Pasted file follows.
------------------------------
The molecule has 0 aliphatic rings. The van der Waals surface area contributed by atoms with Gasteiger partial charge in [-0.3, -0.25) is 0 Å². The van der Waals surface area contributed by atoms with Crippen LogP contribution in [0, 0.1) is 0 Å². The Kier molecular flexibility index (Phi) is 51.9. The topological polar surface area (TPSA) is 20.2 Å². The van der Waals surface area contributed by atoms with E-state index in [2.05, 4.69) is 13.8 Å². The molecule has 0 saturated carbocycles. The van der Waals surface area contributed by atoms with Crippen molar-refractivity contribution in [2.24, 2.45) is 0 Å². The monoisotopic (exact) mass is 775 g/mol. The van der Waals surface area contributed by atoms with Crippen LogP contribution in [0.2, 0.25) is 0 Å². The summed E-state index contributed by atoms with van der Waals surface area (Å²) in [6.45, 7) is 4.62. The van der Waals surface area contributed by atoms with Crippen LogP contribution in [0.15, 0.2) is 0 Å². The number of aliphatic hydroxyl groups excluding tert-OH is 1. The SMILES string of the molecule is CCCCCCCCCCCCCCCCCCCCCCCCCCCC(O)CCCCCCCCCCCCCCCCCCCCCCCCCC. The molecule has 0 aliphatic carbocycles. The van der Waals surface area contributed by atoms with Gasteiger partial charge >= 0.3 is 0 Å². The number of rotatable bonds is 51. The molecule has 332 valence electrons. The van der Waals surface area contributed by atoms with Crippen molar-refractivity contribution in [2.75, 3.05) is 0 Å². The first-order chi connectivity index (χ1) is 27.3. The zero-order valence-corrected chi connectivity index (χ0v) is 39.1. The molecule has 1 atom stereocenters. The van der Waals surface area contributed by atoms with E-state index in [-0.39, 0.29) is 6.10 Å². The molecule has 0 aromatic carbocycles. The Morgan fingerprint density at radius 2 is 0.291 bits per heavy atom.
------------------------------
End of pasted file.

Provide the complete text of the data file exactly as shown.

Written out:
The molecule has 0 aliphatic rings. The van der Waals surface area contributed by atoms with Gasteiger partial charge in [-0.3, -0.25) is 0 Å². The van der Waals surface area contributed by atoms with Crippen LogP contribution in [0, 0.1) is 0 Å². The Kier molecular flexibility index (Phi) is 51.9. The topological polar surface area (TPSA) is 20.2 Å². The van der Waals surface area contributed by atoms with E-state index in [2.05, 4.69) is 13.8 Å². The molecule has 0 saturated carbocycles. The van der Waals surface area contributed by atoms with Crippen molar-refractivity contribution in [2.24, 2.45) is 0 Å². The monoisotopic (exact) mass is 775 g/mol. The van der Waals surface area contributed by atoms with Crippen LogP contribution in [0.2, 0.25) is 0 Å². The summed E-state index contributed by atoms with van der Waals surface area (Å²) in [6.45, 7) is 4.62. The van der Waals surface area contributed by atoms with Crippen LogP contribution in [0.15, 0.2) is 0 Å². The number of aliphatic hydroxyl groups excluding tert-OH is 1. The SMILES string of the molecule is CCCCCCCCCCCCCCCCCCCCCCCCCCCC(O)CCCCCCCCCCCCCCCCCCCCCCCCCC. The molecule has 0 aliphatic carbocycles. The van der Waals surface area contributed by atoms with Gasteiger partial charge >= 0.3 is 0 Å². The number of rotatable bonds is 51. The molecule has 332 valence electrons. The van der Waals surface area contributed by atoms with Crippen molar-refractivity contribution in [2.75, 3.05) is 0 Å². The first-order chi connectivity index (χ1) is 27.3. The zero-order valence-corrected chi connectivity index (χ0v) is 39.1. The molecule has 1 atom stereocenters. The van der Waals surface area contributed by atoms with E-state index in [-0.39, 0.29) is 6.10 Å². The molecule has 0 aromatic carbocycles. The Morgan fingerprint density at radius 2 is 0.291 bits per heavy atom.